Not just a chocolate cake recipe, but one that will produce one of those heavy, rich, dense cakes that you have to saw through like it’s a salami. If someone can give me a specific recipe, that’d be great, but failing that, I’d just like to know what such a cake is called, so I can do a search. Thanks in advance!
Do you mean a flourless chocolate cake? I don’t know about the salami thing, but they’re damned rich.
No, not quite. The kind of cake I’m thinking of is sometimes offered in restaurants as a dessert. Very dense, and gummed together by an equally dense frosting. It doesn’t make crumbs to speak of; you dig your fork into it, one chunk at a time.
But thank you for the recipe anyway!
Guinness chocolate Cake turns out like that - almost like cake-fudge? It also gets better after a day or so. I use Nigella’s, but Rhode’s is also good.Merkinized version here of Nigella’s recipe
The River Cafe make something called Choclate Nemesis - can be found in one of their cookbooks, or I found this recipe on the web (:
Serves 10 - 12
675g dark chocolate (70% cocoa)
450g unsalted butter
675g caster sugar
Crème fraiche, to serve
Preheat oven to 160 degrees C. Line a 27cm spring form pan with foil. Place the chocolate and butter in bowl over a saucepan of simmering water until melted. Remove from the heat and allow to cool.
Place eggs and sugar in a large bowl and beat with an electric beater for five minutes until thickened. Fold the cooled chocolate mixture into egg mixture stirring until well combined and reduced in volume.
Pour into the prepared pan, then place in a large baking tray and pour boiling water into the tray to come halfway up the sides. Bake in the over for one hour. Turn off the oven and leave to cool completely in the oven. Serve thin slices of the cake with a dollop of crème fraiche.
Thank you for the contributions, although they’re not quite what I was looking for. (I will try that Guinness cake at some point, however!)
Anyone else want to have at it?
1 and 3/4 c all purpose flour
3/4 c Cocoa - dark chocolate or Hershey’s
1 and 1/2 tsp baking soda
1 and 1/2 tsp baking powder
1 cup milk - whole works best
1/2 c vegetable oil
2 tsp vanilla extract
1 c boiling water
Heat oven to 35o degres
Grease and flour two 9 x 1 and 1/2 inch pans or rectangular pan 13x9x2
In large mixing bowl: combine dry ingredients.
Add eggs, milk, oil and vanilla; beat with mixer at medium speed for 2 minutes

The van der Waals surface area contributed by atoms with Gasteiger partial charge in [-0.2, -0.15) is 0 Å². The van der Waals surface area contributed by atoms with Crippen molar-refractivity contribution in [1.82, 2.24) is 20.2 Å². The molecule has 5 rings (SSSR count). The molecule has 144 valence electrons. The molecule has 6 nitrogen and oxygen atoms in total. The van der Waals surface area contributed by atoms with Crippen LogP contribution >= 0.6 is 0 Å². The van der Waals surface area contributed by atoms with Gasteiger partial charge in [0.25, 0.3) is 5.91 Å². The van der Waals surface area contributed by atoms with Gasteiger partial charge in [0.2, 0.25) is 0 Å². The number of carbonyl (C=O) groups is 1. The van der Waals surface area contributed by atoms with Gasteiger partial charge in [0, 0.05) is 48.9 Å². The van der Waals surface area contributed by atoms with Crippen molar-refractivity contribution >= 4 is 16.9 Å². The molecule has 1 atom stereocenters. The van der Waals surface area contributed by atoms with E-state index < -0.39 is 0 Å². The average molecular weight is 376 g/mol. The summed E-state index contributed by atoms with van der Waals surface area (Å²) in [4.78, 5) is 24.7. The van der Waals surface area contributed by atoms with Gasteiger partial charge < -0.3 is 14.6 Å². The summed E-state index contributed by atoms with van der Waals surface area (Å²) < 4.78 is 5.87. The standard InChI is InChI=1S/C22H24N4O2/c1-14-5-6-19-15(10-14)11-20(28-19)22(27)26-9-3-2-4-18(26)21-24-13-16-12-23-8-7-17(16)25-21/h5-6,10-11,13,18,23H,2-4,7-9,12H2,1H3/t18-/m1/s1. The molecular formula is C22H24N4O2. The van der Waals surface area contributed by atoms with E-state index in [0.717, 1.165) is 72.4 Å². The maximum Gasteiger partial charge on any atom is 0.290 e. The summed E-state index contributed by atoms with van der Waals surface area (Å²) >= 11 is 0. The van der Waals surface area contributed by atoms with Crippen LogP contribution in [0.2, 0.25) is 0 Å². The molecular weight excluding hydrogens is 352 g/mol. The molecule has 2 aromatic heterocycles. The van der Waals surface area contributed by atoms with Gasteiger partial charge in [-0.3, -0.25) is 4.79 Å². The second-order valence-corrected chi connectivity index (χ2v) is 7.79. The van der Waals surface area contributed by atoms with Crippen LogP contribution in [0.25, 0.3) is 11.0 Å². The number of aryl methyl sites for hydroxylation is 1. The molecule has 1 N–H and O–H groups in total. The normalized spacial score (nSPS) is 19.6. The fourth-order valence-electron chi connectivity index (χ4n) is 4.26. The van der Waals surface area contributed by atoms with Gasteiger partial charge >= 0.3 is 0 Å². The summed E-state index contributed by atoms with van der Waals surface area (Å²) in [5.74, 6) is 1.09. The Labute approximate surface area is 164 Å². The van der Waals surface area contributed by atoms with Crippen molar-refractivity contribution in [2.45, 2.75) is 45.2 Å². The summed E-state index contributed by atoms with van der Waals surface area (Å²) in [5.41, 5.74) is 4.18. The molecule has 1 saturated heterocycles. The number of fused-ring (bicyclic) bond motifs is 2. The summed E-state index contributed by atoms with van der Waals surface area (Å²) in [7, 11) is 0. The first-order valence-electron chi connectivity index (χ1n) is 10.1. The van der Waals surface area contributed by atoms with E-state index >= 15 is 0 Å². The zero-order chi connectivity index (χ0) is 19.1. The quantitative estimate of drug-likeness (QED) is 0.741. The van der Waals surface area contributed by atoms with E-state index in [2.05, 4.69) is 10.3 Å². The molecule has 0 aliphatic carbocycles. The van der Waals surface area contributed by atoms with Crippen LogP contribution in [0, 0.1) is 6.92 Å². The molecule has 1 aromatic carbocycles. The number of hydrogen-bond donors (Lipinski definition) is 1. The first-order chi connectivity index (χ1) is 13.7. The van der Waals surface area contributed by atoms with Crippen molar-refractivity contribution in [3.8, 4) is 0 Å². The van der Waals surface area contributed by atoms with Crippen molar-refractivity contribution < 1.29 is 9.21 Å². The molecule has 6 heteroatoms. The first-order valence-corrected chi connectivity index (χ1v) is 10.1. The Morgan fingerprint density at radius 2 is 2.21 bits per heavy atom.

Remove mixer; STIR in boiling water which makes batter thin
Pour into prepared pans and bake 30 to 35 minutes for round or 35-40 minutes for rectangluar. Test for doneness with wooden toothpick in center - should come out clean ie no crumbs or batter
Cool ten mintues; remove from pans. Cool completely before icing.
One Bowl Buttercream frosting:
6Tbs of butter softened [you can use margarine with less spectacular results]
Cocoa: 1/3 c for light flavor
1/2 c for medium flavor
3/2 for deep, dark, delicious flavor
2 and 2/3 c confectioner’s sugar
1/3 cup whole milk
1 tsp vanilla extract
In small mixing bowl - crean butter
Add cocoa and sugar alternately with milk; beat to spreading consistency [add more milk slowly if necessary but generally it is not needed]. Blend in vanila.
Makes about two cups
This is a Hershey’s Cocoa recipe but is equally delicious with other cocoa powders.
Mmmmm…Now that sounds like what I’m getting at! Thank you!
Just a check ---- should that last number have been 2/3 instead of 3/2?
From Martha Stewart:
I’ve had alot of success with:
One Bowl chocolate Cake*
Butter for pans
1.5 cups unsweetned cocoa powder, plus more for pans.
3 cups of all purpose flour
3 cups sugar
1 table spoon of baking soda
1.5 teaspoon of baking powder
1.5 teaspoon of salt
3 large eggs
1.5 cups buttermilk (this is the key ingredient.)
1.5 hot cup of water
3/4 cup of vegetable oil
1.5 teaspoon of pure vanilla extract ( not imitation.)
Preheat oven to 350.
Butter 2 8 x 2 inch round cake pans (line with parchment paper if you have it. It helps considerably.)
Mix **coca, flour,baking powder salt. **
On low, mix in **eggs, buttermilk, hotwater, oil and vanilla. Beat until smooth (about two minutes.)
Bake 45 minutes for above cake pan size.